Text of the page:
Overlord follows a squad of American soldiers in WWII that are dropped in the middle of France to take down a Nazi radio tower. After severe casualties, the crew of soldiers discover there is more to this tower than meets the eye and the Nazis are experimenting on the surrounding villagers with gruesome and terrifying results.
As we discussed on our podcast, Efrit was able to see Overlord before me, but I was able to catch it this past weekend. I'll be briefly summarizing Efrit's thoughts in here along with mine, as we drew similar conclusions on the subject matter.
So where exactly does Overlord fall on the spectrum of horror, thriller, action and war drama? It's a rather even blend of all four, creating a powerfully effective and entertaining film that seems to feed off the best of each genre it pulls from. It doesn't drag, it limits its campy moments, doesn't take itself too seriously, but also carries a sense of meaningful weight.
I think Efrit nailed it on the head saying that the film is as much about the war elements of its plot as it is about the horror, if not more so. The juxtaposition of the horrors of war with the horrors of...well...horror works to drive home the impact of what makes war so traumatizing to its participants. As Efrit said, some of the scariest moments of the movie have nothing to do with the monster zombies it houses.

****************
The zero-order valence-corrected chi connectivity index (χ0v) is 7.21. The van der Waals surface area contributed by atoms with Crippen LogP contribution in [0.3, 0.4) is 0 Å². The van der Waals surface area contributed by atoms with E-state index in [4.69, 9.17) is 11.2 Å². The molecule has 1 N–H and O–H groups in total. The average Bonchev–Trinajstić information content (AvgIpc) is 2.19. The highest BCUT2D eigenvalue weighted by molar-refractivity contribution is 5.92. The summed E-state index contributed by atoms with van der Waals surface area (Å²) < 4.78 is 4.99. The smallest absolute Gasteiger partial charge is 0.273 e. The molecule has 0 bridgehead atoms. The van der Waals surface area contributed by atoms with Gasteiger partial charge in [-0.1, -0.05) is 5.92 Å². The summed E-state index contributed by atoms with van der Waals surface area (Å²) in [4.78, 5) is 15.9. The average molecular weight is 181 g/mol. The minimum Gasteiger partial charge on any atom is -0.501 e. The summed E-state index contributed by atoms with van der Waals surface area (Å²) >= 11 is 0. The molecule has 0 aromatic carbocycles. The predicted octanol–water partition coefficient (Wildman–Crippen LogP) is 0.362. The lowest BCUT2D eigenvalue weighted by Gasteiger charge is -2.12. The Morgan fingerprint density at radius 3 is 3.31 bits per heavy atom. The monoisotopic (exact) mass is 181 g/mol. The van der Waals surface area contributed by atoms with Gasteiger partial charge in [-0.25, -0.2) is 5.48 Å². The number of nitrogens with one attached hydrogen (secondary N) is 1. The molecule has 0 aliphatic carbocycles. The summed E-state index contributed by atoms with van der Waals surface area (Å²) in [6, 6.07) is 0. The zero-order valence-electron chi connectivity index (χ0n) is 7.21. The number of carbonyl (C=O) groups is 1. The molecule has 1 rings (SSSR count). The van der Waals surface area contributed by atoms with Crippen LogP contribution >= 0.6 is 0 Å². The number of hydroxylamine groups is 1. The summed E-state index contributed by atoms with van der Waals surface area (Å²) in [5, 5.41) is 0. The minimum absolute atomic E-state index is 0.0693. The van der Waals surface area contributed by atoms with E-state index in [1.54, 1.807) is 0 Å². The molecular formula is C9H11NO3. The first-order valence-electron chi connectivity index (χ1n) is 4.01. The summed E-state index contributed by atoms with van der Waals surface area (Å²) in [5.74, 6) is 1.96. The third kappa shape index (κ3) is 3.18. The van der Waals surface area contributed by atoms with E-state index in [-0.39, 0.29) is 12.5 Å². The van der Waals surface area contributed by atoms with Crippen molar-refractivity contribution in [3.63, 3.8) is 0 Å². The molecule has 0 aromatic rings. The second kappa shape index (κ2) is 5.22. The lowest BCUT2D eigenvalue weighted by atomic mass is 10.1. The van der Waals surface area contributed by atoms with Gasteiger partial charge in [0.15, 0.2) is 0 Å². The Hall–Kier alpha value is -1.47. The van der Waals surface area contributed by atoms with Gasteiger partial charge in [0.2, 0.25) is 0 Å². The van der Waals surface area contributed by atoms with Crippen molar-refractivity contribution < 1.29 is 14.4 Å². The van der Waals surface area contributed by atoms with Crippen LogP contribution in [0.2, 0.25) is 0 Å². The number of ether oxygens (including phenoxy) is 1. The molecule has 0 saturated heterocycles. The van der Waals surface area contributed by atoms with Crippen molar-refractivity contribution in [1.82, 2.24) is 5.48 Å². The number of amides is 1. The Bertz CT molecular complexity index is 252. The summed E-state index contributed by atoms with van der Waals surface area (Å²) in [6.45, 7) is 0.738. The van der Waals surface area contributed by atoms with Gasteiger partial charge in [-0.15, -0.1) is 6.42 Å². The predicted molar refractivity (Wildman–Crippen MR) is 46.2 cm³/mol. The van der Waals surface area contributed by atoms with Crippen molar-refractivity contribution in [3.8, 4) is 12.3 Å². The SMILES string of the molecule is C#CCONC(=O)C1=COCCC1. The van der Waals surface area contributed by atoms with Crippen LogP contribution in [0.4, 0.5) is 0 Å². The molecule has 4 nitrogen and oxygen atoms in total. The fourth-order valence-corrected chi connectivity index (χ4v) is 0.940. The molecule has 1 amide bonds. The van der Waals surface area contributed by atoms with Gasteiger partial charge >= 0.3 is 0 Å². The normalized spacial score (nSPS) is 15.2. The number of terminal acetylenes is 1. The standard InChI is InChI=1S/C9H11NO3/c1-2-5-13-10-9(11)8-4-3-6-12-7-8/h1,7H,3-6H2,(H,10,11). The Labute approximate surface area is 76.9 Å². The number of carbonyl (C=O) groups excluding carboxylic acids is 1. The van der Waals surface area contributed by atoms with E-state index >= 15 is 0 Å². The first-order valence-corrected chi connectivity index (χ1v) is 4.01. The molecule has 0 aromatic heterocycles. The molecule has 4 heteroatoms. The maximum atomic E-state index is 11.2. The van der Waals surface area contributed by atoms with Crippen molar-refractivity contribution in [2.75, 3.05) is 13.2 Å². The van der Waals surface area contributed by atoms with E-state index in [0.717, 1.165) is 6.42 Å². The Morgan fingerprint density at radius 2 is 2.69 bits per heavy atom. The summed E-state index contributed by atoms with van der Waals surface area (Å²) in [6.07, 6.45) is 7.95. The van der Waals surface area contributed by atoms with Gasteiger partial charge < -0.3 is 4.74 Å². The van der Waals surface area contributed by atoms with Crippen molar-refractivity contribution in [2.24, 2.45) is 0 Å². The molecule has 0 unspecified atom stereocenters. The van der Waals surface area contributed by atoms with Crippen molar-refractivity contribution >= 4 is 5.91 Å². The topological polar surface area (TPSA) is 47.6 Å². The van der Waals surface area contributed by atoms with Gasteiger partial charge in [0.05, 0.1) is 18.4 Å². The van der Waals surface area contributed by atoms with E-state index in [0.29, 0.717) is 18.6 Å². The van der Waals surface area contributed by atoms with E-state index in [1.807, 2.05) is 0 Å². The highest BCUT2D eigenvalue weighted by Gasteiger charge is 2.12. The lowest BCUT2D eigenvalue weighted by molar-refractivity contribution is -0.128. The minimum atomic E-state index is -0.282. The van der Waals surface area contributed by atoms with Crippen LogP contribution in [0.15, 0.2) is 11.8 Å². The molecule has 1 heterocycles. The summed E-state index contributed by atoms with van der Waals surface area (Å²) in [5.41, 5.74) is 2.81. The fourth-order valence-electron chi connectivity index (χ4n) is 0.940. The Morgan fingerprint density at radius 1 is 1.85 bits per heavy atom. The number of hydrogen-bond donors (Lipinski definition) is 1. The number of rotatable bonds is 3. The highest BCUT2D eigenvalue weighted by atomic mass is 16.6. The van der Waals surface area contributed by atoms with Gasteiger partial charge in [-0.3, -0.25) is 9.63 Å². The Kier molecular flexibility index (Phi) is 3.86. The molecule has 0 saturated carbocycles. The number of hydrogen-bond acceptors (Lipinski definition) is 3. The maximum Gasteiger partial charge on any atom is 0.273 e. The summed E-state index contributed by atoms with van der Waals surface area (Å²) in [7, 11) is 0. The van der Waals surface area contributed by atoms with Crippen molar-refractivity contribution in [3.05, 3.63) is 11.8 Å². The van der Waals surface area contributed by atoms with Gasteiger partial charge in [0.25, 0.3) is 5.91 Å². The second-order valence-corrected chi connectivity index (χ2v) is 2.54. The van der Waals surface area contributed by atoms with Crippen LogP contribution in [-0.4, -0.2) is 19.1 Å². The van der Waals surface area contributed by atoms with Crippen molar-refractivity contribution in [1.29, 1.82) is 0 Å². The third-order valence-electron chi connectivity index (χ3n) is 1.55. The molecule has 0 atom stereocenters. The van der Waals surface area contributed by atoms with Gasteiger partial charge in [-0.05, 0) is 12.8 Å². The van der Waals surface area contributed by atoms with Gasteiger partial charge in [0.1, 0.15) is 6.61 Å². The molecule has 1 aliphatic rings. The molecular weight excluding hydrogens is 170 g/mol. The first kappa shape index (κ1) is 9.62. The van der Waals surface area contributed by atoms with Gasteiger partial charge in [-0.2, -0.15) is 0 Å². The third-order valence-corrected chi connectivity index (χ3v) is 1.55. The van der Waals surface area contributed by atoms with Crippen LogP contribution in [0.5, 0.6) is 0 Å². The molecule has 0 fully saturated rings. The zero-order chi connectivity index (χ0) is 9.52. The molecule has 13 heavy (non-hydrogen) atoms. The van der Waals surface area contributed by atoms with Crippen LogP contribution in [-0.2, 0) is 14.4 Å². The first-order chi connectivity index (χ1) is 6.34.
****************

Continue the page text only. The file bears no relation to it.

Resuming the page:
Speaking of zombie monsters...it's an interesting take on the iconic and saturated horror icon of the traditional zombie. But it isn't solely unique, carrying attributes of random zombie designs and the Nazi experiment gone wrong, which, as we discussed in our podcast, isn't something particularly untouched.
While I appreciated the film's clashing of genres, I was inevitably disappointed in the amount of legit horror elements. Somehow there is a good amount of it, but I felt hungry for more. Perhaps it's not because I wasn't satisfied, but that the film was so much fun that I just didn't want it to end.
The film does boast some pretty great horror moments. The scene in the attic that introduces us to the catalyst of the zombie concept is brilliantly done, and is almost equally funny and unsettling at the same time, which is hard to pull off. I can't deny the great parts of the movie and its overall success, but it just has moments of leaving me wishing they'd taken it further. Love him or hate him, Abrams-associated films don't make me feel that way very often.
Horror Qualifier: 8/10
Horror Quality: 7/10
Film Quality: 7/10